The Mentor and the Mentee


in Productivity, Uncategorized

I landed in Buenos Aires and grabbed the guitar from the Portal Del Sur hostel living room. I followed the the music playing dribbling from the raised speakers—some gorgeous Argentine music, probably tango or something—and I started to play along.

You see, when I was in high school, I learned guitar ‘so I’d be able to get all the girls.’ Sadly, I wasn’t the only one with that idea—in my Freshman dorm, more than 2/3 of the male students had brought guitars with them.

But, with every negative comes a positive. Sure, there was the serious negative of not getting laid as a Freshman, but on the plus side, my guitar skills improved rapidly. Having dozens of better-than-I-was musicians around helped me learn new songs and chords faster than I had alone. My skills progressed to a level I hadn’t before imagined. My biggest breakthrough, during the winter of my Freshman year, was learning the A-minor Pentatonic Scale, a common blues scale that allowed me to solo along with basically any song I heard on the radio.

I quickly got comfortable with this scale, and would start to practice small riffs and impress my friends.. One time, I played my favorite song for a girl in my sophomore dorm, and she was entranced. She asked me what it was called. “It’s by Led Zeppelin–it’s called ‘Babe I’m Going to Leave You.'” That was the first time I ever got slapped–apparently a feeling I’ve [never] [gotten] [over].

But once I learned that Pentatonic scale, my skills plateaued. Why learn more? What more was there to learn? I could solo, easily, to any song I heard—and it sounded pretty good, even if it was a little repetitive.

That was five years ago.

Fast forward to 2012, when I decided on a whim to take a ticket to Buenos Aires. I headed over to Portal Del Sur, and grabbed the guitar. As I played, several of the hostel-travelers sat down to listen and sing along. I felt like a king, like I was a rock star and the travelers were my horde of fans.

Two days later, I decided to visit a friend of mine, Anish (yes like Maneesh but without the ‘M’). I grabbed a spot on his couch and noticed a couple guitars, and started to solo.

“Not bad,” he said. “Watch this”

And he proceeded to blow my mind away.

His guitar skills were exponentially better than mine. His fingers moved with ease, up and down the fretboard, hitting notes that I had no idea would function in the song. And his speed was drastically faster than mine.

“What the hell!” I thought. “I thought I was the expert guitarist.”

But, you see, I had allowed myself to plateau. I reached a level I was happy with, and didn’t stretch, didn’t try to grow. Sure, I could impress a bunch of 20-year old hostel dwellers, but I couldn’t create new songs. I couldn’t solo along with expert songs. I didn’t know any other scales than my basic pentatonic.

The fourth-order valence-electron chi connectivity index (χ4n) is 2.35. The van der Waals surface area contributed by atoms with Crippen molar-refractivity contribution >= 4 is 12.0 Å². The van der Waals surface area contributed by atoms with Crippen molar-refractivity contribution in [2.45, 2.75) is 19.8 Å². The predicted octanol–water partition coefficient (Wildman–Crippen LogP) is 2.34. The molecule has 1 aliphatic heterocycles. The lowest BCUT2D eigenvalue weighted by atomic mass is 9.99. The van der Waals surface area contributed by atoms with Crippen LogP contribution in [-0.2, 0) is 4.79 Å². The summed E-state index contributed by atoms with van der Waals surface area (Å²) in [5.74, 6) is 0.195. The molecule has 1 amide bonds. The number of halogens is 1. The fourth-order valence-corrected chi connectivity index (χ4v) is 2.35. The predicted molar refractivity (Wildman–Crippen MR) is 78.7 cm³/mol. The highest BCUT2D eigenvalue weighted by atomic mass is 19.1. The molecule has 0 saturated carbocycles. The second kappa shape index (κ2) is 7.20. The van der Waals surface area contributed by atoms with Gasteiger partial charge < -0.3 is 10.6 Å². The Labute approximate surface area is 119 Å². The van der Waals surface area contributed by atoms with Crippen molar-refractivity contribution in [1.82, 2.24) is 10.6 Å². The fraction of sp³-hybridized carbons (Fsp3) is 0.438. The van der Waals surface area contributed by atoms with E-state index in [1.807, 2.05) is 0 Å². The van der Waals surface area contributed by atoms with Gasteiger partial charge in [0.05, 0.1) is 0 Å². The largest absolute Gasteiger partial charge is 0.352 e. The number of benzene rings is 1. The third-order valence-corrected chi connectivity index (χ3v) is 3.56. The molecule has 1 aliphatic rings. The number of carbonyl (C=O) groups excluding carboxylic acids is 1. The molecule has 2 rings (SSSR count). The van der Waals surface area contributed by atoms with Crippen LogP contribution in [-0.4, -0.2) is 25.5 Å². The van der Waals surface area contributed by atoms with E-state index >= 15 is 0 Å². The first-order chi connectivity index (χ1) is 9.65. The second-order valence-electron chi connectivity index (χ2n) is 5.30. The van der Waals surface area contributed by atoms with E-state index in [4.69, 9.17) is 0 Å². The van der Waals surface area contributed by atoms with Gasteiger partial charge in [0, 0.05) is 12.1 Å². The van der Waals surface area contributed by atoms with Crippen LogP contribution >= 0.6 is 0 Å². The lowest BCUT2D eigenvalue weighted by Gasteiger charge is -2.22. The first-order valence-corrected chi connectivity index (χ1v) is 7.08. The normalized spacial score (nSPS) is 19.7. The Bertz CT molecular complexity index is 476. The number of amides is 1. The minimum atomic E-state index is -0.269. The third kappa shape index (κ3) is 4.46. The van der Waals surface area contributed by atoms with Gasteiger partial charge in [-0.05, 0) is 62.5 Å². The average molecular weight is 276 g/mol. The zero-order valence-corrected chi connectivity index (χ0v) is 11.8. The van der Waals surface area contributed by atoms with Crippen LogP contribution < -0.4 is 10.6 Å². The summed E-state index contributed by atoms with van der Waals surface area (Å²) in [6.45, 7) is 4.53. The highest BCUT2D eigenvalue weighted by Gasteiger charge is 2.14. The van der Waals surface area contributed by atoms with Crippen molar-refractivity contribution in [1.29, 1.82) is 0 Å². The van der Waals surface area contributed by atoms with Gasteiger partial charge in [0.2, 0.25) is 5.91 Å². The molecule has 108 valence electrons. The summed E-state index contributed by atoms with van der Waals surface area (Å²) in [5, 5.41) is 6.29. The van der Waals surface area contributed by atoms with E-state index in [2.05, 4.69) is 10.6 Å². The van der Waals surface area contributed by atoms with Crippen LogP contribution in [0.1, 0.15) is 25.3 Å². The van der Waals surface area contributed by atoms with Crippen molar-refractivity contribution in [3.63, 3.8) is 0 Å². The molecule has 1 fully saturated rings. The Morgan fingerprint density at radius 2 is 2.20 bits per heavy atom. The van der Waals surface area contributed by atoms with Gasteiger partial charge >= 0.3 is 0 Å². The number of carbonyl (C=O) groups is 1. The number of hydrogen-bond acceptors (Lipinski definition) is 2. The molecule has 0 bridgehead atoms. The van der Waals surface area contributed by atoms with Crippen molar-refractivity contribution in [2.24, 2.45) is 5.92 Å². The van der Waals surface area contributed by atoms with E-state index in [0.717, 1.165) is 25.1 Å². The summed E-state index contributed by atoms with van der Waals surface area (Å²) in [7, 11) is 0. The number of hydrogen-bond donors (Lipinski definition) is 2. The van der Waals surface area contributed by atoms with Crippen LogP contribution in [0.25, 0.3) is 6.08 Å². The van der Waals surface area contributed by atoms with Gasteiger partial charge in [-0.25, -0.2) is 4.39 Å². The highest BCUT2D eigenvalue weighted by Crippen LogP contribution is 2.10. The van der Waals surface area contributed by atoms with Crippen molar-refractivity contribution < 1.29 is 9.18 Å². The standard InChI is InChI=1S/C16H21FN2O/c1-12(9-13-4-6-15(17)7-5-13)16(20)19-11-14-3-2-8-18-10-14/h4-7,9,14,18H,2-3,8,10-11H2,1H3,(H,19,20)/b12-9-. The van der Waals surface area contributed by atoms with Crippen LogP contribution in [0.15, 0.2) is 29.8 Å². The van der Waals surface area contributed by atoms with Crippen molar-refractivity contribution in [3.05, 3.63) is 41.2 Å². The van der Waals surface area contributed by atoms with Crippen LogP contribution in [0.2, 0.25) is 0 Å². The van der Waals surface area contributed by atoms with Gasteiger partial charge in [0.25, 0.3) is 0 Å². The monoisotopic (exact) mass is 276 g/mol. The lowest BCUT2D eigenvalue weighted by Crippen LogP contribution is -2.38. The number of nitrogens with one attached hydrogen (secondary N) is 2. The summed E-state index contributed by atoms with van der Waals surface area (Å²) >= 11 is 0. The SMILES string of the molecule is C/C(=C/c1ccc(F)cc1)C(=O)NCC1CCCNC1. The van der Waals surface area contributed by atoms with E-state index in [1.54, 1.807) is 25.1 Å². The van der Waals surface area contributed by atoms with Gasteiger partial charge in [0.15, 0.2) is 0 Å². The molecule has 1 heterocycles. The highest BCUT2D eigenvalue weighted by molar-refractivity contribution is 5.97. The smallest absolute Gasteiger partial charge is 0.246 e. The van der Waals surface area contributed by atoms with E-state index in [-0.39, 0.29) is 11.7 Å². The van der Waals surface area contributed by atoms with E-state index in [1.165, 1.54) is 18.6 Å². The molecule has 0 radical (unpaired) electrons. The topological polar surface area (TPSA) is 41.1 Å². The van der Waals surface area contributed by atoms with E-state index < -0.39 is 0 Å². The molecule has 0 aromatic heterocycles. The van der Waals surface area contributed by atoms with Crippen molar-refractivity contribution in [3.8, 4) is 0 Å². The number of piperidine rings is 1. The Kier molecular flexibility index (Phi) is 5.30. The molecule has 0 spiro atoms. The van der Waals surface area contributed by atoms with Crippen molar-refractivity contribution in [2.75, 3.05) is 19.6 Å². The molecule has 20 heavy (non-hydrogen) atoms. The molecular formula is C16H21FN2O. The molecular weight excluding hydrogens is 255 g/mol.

But the worst part? I didn’t even know what I didn’t know. I thought I was an expert, but really, I was mediocre at best.

The Purpose of the Mentor

So Anish sat next to me, and started to teach me new scales. He showed me something called the [CAGED] system, which quickly allows you to play up and down the entire guitar fretboard.

Within a day, my ability to solo on the guitar was multiplied. Instead of being limited to just 4 frets, I now had the whole neck at my disposal. In just a couple sessions, my understanding of how to play guitar had been completely upheaved.

And it was then that I realized the importance of a mentor. A mentor is there to show you what you need to learn. A mentor will pinpoint your small mistakes and fix them. The penalty for not having a mentor? Potentially years of plateaued, wasted practice.

Anish taught me the system, and then he passed along the books and resources that he used to learn guitar. A mentor will know the tools and resources that will help you improve on your own.

And every day, Anish would make sure that I spent a little time practicing the new system before we started jamming together. A mentor makes it fun to learn, but also provides motivation and feedback. It’s never as much fun to play guitar alone as it is with a friend.

Finding the Right Mentor

I used to think that finding a mentor was a segmented task, that you must find someone to specifically agree to the job description of ‘being a mentor.’ But just in the same way that you would never ask someone to ‘be your girlfriend,’ I found that the process is far more fluid than a yes/no question.

Mentors are typically older than you, better than you at some skill that you want to improve, and are giving people. A mentor can be anyone from an instructor to one of your good friends.

The secret to finding a mentor is to hang out around people who might be potential mentors.

I spoke about this in my article How to Network With Influential People. Once you meet someone inspiring, your real task is to become their friend. Once you ask for advice, you’ve begun fluidly building a mentor.

What skills are you aiming to improve? Do you know someone in your circle who is at a higher level than you are? Spend time with them, and see if he or she will help you improve.

What are the skills you are trying to build? Have you had any mentors in the past? How do you find mentors

I’d love to know your feedback on those questions. Let me know in the comments.

For now, I’m back to practicing guitar. Those ladies aren’t going to impress themselves.

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